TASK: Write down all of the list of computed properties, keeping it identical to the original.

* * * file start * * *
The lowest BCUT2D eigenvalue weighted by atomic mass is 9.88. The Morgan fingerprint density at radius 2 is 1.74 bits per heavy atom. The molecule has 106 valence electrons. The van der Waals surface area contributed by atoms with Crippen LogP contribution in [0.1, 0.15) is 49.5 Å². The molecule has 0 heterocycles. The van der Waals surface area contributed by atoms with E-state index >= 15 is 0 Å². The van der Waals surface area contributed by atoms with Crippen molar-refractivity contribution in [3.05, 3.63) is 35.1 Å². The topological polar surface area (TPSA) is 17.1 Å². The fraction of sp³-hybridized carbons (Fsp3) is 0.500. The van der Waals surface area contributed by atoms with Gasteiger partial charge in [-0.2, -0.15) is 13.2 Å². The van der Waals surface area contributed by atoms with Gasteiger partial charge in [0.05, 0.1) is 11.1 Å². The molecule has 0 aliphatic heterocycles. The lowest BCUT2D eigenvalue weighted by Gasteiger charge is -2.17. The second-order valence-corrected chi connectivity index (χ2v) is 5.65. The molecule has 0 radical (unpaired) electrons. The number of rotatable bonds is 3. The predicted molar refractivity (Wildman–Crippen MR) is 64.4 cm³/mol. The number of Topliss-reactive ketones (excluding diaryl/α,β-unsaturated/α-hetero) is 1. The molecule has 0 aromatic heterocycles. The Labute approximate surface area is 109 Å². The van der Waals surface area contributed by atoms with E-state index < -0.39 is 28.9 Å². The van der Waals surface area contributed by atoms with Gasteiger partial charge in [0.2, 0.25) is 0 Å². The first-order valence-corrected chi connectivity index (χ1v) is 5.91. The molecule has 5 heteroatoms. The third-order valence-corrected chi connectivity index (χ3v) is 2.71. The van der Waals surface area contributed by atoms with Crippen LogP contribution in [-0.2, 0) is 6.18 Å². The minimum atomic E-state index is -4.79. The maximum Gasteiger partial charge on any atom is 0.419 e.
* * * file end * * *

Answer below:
The lowest BCUT2D eigenvalue weighted by atomic mass is 9.88. The Morgan fingerprint density at radius 2 is 1.74 bits per heavy atom. The molecule has 106 valence electrons. The van der Waals surface area contributed by atoms with Crippen LogP contribution in [0.1, 0.15) is 49.5 Å². The molecule has 0 heterocycles. The van der Waals surface area contributed by atoms with E-state index >= 15 is 0 Å². The van der Waals surface area contributed by atoms with Crippen molar-refractivity contribution in [3.05, 3.63) is 35.1 Å². The topological polar surface area (TPSA) is 17.1 Å². The fraction of sp³-hybridized carbons (Fsp3) is 0.500. The van der Waals surface area contributed by atoms with Gasteiger partial charge in [-0.2, -0.15) is 13.2 Å². The van der Waals surface area contributed by atoms with Gasteiger partial charge in [0.05, 0.1) is 11.1 Å². The molecule has 0 aliphatic heterocycles. The lowest BCUT2D eigenvalue weighted by Gasteiger charge is -2.17. The second-order valence-corrected chi connectivity index (χ2v) is 5.65. The molecule has 0 radical (unpaired) electrons. The number of rotatable bonds is 3. The predicted molar refractivity (Wildman–Crippen MR) is 64.4 cm³/mol. The number of Topliss-reactive ketones (excluding diaryl/α,β-unsaturated/α-hetero) is 1. The molecule has 0 aromatic heterocycles. The Labute approximate surface area is 109 Å². The van der Waals surface area contributed by atoms with E-state index < -0.39 is 28.9 Å². The van der Waals surface area contributed by atoms with Gasteiger partial charge in [0.2, 0.25) is 0 Å². The first-order valence-corrected chi connectivity index (χ1v) is 5.91. The molecule has 5 heteroatoms. The third-order valence-corrected chi connectivity index (χ3v) is 2.71. The van der Waals surface area contributed by atoms with Crippen LogP contribution in [-0.2, 0) is 6.18 Å². The minimum atomic E-state index is -4.79. The maximum Gasteiger partial charge on any atom is 0.419 e.